When you arrive at the emergency room, a doctor or other staff may ask you questions about your symptoms. If you are able to respond, the information you give them will help guide your treatment. Questions may include:

• When did you ?rst notice symptoms?
• What were you doing at the time?
• Were the symptoms most intense right away, or did they build up gradually?
• Did you notice any symptoms other than the ?rst or most intense ones?
• On a scale of 1 to 10, how would you rate the discomfort you felt?
• What medicines have you taken today?
• What medicines do you usually take?

Chest Pain

Most people would probably name chest pain as the symptom they associate most closely with heart attack. But very often the symptom that a person experiences from a blockage in the coronary arteries is not a sharp or stabbing pain. People who have experienced a heart attack often go to great lengths to say that the sensation they had was not exactly pain, but rather an uncomfortable feeling of squeezing or pressure (angina pectoris; ).
The somewhat confusing fact is that chest pain may be caused by a heart condition other than heart attack, and it can also result from problems having nothing to do with the heart, such as gallbladder dis- ease, a muscular disorder, or a digestive problem. The most important distinguishing feature of pain caused by coronary artery disease is prob- ably a link to some sort of stress, either physical or emotional—an indication that the heart’s increased need for oxygen is not being met. Chest pain at rest deserves immediate medical attention, especially in a person with risk factors for heart attack. The ?rst episode of chest pain in a per- son’s life may be the sign of an impending heart attack, so don’t delay seeking medical help.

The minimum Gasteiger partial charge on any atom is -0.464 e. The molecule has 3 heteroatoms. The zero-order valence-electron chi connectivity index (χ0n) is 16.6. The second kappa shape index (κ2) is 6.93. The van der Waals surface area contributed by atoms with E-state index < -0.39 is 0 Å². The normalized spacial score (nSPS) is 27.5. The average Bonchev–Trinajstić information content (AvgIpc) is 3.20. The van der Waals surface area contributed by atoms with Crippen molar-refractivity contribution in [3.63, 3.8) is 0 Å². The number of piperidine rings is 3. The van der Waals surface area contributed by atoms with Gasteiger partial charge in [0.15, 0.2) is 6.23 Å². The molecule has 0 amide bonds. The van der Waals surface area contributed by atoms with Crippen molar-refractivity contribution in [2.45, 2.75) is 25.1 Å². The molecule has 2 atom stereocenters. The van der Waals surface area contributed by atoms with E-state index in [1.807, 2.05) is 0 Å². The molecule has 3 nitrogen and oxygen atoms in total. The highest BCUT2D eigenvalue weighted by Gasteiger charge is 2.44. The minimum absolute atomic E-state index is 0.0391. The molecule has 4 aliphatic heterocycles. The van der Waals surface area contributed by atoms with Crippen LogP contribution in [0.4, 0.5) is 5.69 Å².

For reasons that are not at all clear, women with heart disease are more likely to experience symptoms other than chest pain—such as shortness of breath, indigestion, or fatigue—making diagnosis more complex. People with diabetes also may not experience typical chest pain. Some people may have jaw pain or arm pain that for them is the equivalent of chest pain—a sign of a heart attack. If you have experi- enced symptoms of heart attack before, the important point is to learn to recognize them when they occur so that you can respond without hesitation.